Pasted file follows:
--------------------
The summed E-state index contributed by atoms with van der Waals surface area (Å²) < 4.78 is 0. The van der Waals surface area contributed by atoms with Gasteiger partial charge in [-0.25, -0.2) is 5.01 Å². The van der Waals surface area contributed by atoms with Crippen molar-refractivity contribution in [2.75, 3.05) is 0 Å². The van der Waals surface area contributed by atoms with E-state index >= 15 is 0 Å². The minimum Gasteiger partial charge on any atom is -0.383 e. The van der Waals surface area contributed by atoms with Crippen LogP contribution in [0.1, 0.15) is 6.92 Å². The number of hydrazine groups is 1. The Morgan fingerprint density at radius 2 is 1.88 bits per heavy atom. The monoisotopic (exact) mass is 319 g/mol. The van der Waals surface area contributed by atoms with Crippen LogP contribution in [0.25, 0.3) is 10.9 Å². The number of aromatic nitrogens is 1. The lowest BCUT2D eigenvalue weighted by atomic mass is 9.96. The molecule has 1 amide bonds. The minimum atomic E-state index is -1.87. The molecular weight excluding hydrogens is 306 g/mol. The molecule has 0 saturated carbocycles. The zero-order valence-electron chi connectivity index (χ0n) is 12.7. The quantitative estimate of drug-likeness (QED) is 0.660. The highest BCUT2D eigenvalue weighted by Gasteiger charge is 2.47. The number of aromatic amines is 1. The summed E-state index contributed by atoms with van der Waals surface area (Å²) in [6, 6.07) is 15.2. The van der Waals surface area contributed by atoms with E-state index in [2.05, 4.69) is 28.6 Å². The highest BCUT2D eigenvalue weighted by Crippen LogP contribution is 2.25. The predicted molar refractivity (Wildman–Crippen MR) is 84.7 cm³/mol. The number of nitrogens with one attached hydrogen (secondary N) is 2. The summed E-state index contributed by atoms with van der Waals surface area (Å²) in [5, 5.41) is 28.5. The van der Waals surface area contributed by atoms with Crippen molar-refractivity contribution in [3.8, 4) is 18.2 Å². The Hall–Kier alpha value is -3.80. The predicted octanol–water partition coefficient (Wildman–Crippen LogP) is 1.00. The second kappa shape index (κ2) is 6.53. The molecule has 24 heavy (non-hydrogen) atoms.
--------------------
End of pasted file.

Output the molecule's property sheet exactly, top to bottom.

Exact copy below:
The summed E-state index contributed by atoms with van der Waals surface area (Å²) < 4.78 is 0. The van der Waals surface area contributed by atoms with Gasteiger partial charge in [-0.25, -0.2) is 5.01 Å². The van der Waals surface area contributed by atoms with Crippen molar-refractivity contribution in [2.75, 3.05) is 0 Å². The van der Waals surface area contributed by atoms with E-state index >= 15 is 0 Å². The minimum Gasteiger partial charge on any atom is -0.383 e. The van der Waals surface area contributed by atoms with Crippen LogP contribution in [0.1, 0.15) is 6.92 Å². The number of hydrazine groups is 1. The Morgan fingerprint density at radius 2 is 1.88 bits per heavy atom. The monoisotopic (exact) mass is 319 g/mol. The van der Waals surface area contributed by atoms with Crippen LogP contribution in [0.25, 0.3) is 10.9 Å². The number of aromatic nitrogens is 1. The lowest BCUT2D eigenvalue weighted by atomic mass is 9.96. The molecule has 1 amide bonds. The minimum atomic E-state index is -1.87. The molecular weight excluding hydrogens is 306 g/mol. The molecule has 0 saturated carbocycles. The zero-order valence-electron chi connectivity index (χ0n) is 12.7. The quantitative estimate of drug-likeness (QED) is 0.660. The highest BCUT2D eigenvalue weighted by Gasteiger charge is 2.47. The number of aromatic amines is 1. The summed E-state index contributed by atoms with van der Waals surface area (Å²) in [6, 6.07) is 15.2. The van der Waals surface area contributed by atoms with E-state index in [2.05, 4.69) is 28.6 Å². The highest BCUT2D eigenvalue weighted by Crippen LogP contribution is 2.25. The predicted molar refractivity (Wildman–Crippen MR) is 84.7 cm³/mol. The number of nitrogens with one attached hydrogen (secondary N) is 2. The summed E-state index contributed by atoms with van der Waals surface area (Å²) in [5, 5.41) is 28.5. The van der Waals surface area contributed by atoms with Crippen molar-refractivity contribution in [3.8, 4) is 18.2 Å². The Hall–Kier alpha value is -3.80. The predicted octanol–water partition coefficient (Wildman–Crippen LogP) is 1.00. The second kappa shape index (κ2) is 6.53. The molecule has 24 heavy (non-hydrogen) atoms.